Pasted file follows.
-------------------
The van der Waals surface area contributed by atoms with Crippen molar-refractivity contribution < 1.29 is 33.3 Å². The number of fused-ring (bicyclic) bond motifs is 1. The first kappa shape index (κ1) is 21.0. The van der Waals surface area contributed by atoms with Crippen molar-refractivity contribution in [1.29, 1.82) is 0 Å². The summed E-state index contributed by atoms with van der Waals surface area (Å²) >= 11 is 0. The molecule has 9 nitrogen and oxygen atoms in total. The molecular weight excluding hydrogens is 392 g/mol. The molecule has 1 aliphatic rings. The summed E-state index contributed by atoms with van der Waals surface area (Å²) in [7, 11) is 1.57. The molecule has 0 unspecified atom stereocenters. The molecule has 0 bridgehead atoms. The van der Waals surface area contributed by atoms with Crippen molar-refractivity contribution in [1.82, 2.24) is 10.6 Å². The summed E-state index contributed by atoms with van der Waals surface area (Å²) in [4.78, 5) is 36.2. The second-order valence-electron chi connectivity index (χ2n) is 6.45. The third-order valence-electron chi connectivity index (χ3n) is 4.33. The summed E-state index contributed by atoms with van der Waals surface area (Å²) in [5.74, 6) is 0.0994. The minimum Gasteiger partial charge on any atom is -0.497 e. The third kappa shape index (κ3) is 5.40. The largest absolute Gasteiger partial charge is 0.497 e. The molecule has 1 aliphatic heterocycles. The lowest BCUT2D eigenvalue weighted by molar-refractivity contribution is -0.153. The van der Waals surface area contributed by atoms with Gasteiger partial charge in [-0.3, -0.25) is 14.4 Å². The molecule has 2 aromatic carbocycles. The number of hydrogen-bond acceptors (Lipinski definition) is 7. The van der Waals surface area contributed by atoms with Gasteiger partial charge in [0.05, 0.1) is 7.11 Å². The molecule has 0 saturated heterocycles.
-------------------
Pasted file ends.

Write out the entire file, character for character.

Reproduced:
The van der Waals surface area contributed by atoms with Crippen molar-refractivity contribution < 1.29 is 33.3 Å². The number of fused-ring (bicyclic) bond motifs is 1. The first kappa shape index (κ1) is 21.0. The van der Waals surface area contributed by atoms with Crippen molar-refractivity contribution in [1.29, 1.82) is 0 Å². The summed E-state index contributed by atoms with van der Waals surface area (Å²) >= 11 is 0. The molecule has 9 nitrogen and oxygen atoms in total. The molecular weight excluding hydrogens is 392 g/mol. The molecule has 1 aliphatic rings. The summed E-state index contributed by atoms with van der Waals surface area (Å²) in [7, 11) is 1.57. The molecule has 0 unspecified atom stereocenters. The molecule has 0 bridgehead atoms. The van der Waals surface area contributed by atoms with Crippen molar-refractivity contribution in [1.82, 2.24) is 10.6 Å². The summed E-state index contributed by atoms with van der Waals surface area (Å²) in [4.78, 5) is 36.2. The second-order valence-electron chi connectivity index (χ2n) is 6.45. The third-order valence-electron chi connectivity index (χ3n) is 4.33. The summed E-state index contributed by atoms with van der Waals surface area (Å²) in [5.74, 6) is 0.0994. The minimum Gasteiger partial charge on any atom is -0.497 e. The third kappa shape index (κ3) is 5.40. The largest absolute Gasteiger partial charge is 0.497 e. The molecule has 1 aliphatic heterocycles. The lowest BCUT2D eigenvalue weighted by molar-refractivity contribution is -0.153. The van der Waals surface area contributed by atoms with Gasteiger partial charge in [-0.3, -0.25) is 14.4 Å². The molecule has 2 aromatic carbocycles. The number of hydrogen-bond acceptors (Lipinski definition) is 7. The van der Waals surface area contributed by atoms with Gasteiger partial charge in [0.05, 0.1) is 7.11 Å². The molecule has 0 saturated heterocycles.